• Chandra Shumsher‟s 29 years long rule was helpful in disseminating various aspects of Nepali culture,architecture and wild life in Nepal. During his time the first scientific map of Nepal was published (37)being based on the survey of India map recorded between 1925 and 1927. Chandra brought (38)numbers of judicial and social reforms. He completely abolished slavery from the country, revised andupdated civil law as „Muluki Ain‟, started publication of Muluki Ain and other rules and regulation in printedform for the first time in history. A distinction between civil and criminal jurisdiction was made anddifferent tiers of judiciary was created and formed in many parts of the country with definedjurisdiction.He started many development works in the valley and outside it. Every year he had plans and programs to (39)construct bridges in outlying parts of the country. Construction of railways, rope way, roads andcanals in hills and terai as well as water works, hospitals, schools and colleges, tube wells, hospitalsand the installation of the first electric power station at Pharping, brought a new wave ofdevelopment in country. Similarly many ayurvedic and allopathic dispensaries and a publication housewere opened in many parts of the country. Students were sent to study abroad. He brought manyreforms in the management of forests and postal system and also conducted land survey and (40)recording. For the management and administration of public works he created various departmentswith a defined chain of transparency and accountability. He had also sent some students to study abroadto gain technical knowledge on different field including engineering and medicine.Jooddha Shumsher started a new era of industrial development in Nepal. Many industries in Biratnagarand Birjung were established, first bank was opened in Nepal, a trading company and the secondelectricity facility was established at Sundarijal. Similarly he organized a council for the promotionagriculture and an industrial board for the development of industries. Agricultural schools wereopened to modernize agro sector in Nepal. Trade arrangement was agreed between India and Nepal.Zoo and Museam was opened, roads, canals and bridges were constructed and he had even conducted (41)census in Nepal for the first time and many public service offices were established. Healthservices for the common people were improved and several civil and judicial reforms were initiated. (42)The most important job Jooddha performed during his rule was a perfect management of relief workfor the victims of the great earthquake that hit Nepal on January 15, 1934. Later he waived offof the earthquake loan provided to the people whose houses were collapsed.According to Rishikesh Shah, Padma Shumsher; on December 10, 1945, addressing a large assembly ofofficials and general public at the Central Parade Ground at Kathmandu had outlined the policy and 9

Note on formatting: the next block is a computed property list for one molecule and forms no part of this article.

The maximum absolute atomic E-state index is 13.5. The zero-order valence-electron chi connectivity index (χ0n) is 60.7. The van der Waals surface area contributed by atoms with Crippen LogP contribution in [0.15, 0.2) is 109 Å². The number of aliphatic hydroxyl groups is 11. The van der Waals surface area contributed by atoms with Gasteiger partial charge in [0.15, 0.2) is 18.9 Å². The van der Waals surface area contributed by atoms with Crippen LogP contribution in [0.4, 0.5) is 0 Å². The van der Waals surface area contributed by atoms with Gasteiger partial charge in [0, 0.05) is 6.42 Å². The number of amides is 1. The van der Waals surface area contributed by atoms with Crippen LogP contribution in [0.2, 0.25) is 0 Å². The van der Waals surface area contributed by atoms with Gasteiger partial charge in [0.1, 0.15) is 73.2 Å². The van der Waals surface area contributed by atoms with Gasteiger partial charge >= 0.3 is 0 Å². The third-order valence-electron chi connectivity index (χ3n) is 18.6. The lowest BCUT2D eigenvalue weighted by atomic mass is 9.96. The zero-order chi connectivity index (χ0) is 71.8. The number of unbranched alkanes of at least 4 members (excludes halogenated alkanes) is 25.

• (43)programs of his administration. Insisting on the greater significance of education for the advancementof the country he announced for the easily availability of primary education in all parts of the countryand emphasized development of hydro electricity as the primary requisite of industrialization of thekingdom. Further he spelt out his plans for the development of smooth transport and communication andmade an announcement of pay rise for public servants as well as provision of rice to be made available tothem at subsidized rates. Padma also sent Mrigendra Shumsher and Vijay Shumsher to India to make a (44)field study of educational system and industrial facility there. (45)On May 16, 1947 Padma Shumsher made a historic declaration with focuses on meaningful popularparticipation in state affairs, formation of a reform committee, election of municipalities and districtboards and establishment of an independent judiciary and publication of national budget at the annualbasis. On January 26, 1947 Padma Shumsher promulgated the first constitution of Nepal.As mentioned in many history books, the change and reforms initiated by Padma Shumsher was notappreciated by stronger conservative lobby led by Mohan and Babbar Shumsher. But in fact PadmaShumsher seems lacking guts and courage to with stand the reforms he initiated. So virtually he left thecountry and resigned while in India on April 26, 1948. Thereafter, Mohan Shumsher took charge of thecountry.On May 27- 1948, and September 27- 1948, Mohan Shumsher as a Prime Minister made two historic (46)declarations. The declarations had envisioned and mentioned highly ambitious and far more progressiveplans and programs, those if implemented would have brought tremendous development achievement for thecountry. The policy and programs included ambitious but much needed projects- e.g. ensuring foodavailability to all, industrial development, mapping and establishment of new urban centers,installations of several medium sized hydro power stations, extension of telephone to all major citiesand towns of the kingdom, plan for air ways and opening of a university and many others. Similarlyhe had also established a Planning Commission for preparing periodic plans for the country.On October 4, 1948, inaugurating the National Economic Planning Committee meeting; Mohan Shumsher hadinstructed the committee to construct a East – West High way with North South linking roads, makeplans for farming extensive food crops in terai, fruits, vegetables, animal husbandry and herbsfarming in hills and high mountain areas. He also did not miss to advise the committee that toundertake all those development activities the country needs well educated and healthy citizens.Therefore, the planning committee must undertake sincere attempts for this too. But the popular 10